One way of minimising the risk of infections is to continue working remotely, at least to a certain extent, if it possible. Remote work does nevertheless include new challenges related to ergonomics, which may increase the prevalence of symptoms of the musculoskeletal system. Occupational physiotherapists can often help in these challenges by providing small but efficient methods related to ergonomics and taking breaks. If necessary, the occupational physiotherapist or occupational health nurse of your team can help in arranging ergonomics counselling. The counselling services can also be delivered to home environments through a video stream. Checklist for companies below:
Usefull links (in Finnish)
- Työterveyslaitoksen ohjeita työpaikoille koronavirusepidemian ehkäisyyn
- Tietoa yrityksen sisäiseen viestintään (THL aineistopankki)
- Keskuskauppakamarin ohjeet yrityksille ja organisaatioille koronavirustilanteen aiheuttamiin poikkeusoloihin
- EK:n Exit-työryhmän loppuraportti 29.4.2020: Suunnitelma Suomen nostamiseksi COVID-19–kriisistä
- Hetemäen Exit- ja jälleenrakennustyöryhmän 1. vaiheen raportti 3.5.2020: Koronakriisin vaikutukset ja suunnitelma epidemian hallinnan hybridistrategiaksi
- EK: Turvallinen työ, asiointi ja liikkuminen mahdollistavat talouden avaamisen
Coronavirus testing and breaking chains of infections at workplaces
The severity and scale of the epidemic can be controlled effectively on the levels of society and workplaces with the “Test, track, isolate and treat” strategy. According to the strategy, everyone who is suspected of having contracted a coronavirus infection are to be tested as quickly as possible in order to determine who has been infected. Chains of infections are broken by placing everyone who has been infected in quarantine until they have recovered and by tracing everyone exposed to the infected and placing them in quarantine. This is an effective mode of preventing the virus from spreading.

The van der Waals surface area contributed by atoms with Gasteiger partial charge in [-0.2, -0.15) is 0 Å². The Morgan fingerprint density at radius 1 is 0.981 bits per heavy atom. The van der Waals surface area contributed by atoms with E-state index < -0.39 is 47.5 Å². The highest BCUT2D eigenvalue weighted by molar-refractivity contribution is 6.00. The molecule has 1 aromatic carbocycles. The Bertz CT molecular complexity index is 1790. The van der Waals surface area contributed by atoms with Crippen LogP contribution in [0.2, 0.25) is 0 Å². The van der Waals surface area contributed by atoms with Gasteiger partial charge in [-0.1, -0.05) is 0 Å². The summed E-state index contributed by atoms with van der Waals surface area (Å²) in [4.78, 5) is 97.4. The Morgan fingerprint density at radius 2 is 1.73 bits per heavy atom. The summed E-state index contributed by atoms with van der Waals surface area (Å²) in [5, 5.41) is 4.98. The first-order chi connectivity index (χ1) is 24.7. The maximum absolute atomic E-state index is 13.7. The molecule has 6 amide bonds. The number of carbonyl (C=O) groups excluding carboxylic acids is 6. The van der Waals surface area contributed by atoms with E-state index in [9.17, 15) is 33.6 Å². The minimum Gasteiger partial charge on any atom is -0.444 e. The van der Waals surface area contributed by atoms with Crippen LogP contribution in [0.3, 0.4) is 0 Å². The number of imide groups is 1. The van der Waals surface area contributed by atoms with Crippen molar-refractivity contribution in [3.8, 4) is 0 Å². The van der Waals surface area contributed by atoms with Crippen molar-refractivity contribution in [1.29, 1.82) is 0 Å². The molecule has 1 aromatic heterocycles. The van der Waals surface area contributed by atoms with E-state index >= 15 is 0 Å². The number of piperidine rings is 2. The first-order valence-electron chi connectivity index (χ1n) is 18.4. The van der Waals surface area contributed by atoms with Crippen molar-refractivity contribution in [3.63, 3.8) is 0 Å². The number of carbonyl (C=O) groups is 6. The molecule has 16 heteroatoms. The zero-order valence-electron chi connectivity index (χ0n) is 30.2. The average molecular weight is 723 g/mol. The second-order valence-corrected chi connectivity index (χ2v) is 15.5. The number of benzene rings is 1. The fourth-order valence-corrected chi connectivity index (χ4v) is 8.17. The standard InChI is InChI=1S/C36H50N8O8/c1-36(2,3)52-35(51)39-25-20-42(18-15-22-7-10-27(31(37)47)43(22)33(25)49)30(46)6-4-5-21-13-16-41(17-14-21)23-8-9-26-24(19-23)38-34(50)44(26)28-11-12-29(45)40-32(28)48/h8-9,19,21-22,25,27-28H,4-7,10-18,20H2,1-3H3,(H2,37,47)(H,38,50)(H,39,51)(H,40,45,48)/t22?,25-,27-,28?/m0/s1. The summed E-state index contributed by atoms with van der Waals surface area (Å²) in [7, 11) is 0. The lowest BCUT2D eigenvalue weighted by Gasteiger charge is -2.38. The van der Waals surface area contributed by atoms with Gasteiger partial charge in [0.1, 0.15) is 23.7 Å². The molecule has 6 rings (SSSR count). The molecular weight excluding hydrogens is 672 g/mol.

Mehiläinen’s PCR test package includes a contact tracing questionnaire for people with positive test results and a preliminary survey for the exposed. The results of this survey are delivered to the communicable disease unit of the municipality in which the infected person resides. In addition, employers can request the help of their occupational health physicians or nurses in breaking the chains of infections at the workplace before resorting to the official measures. This should be done while waiting for the test results or when an infection is diagnosed at the latest.
Coronavirus tests at Mehiläinen
Mehiläinen performs PCR tests that are used to diagnose a coronavirus infection and antibody tests for people who have recovered from their symptoms. The need for the test and the criteria for issuing a referral are always assessed in Digital Clinic, at a remote appointment with an occupational health physician or nurses at Mehiläinen’s respiratory tract infection clinics.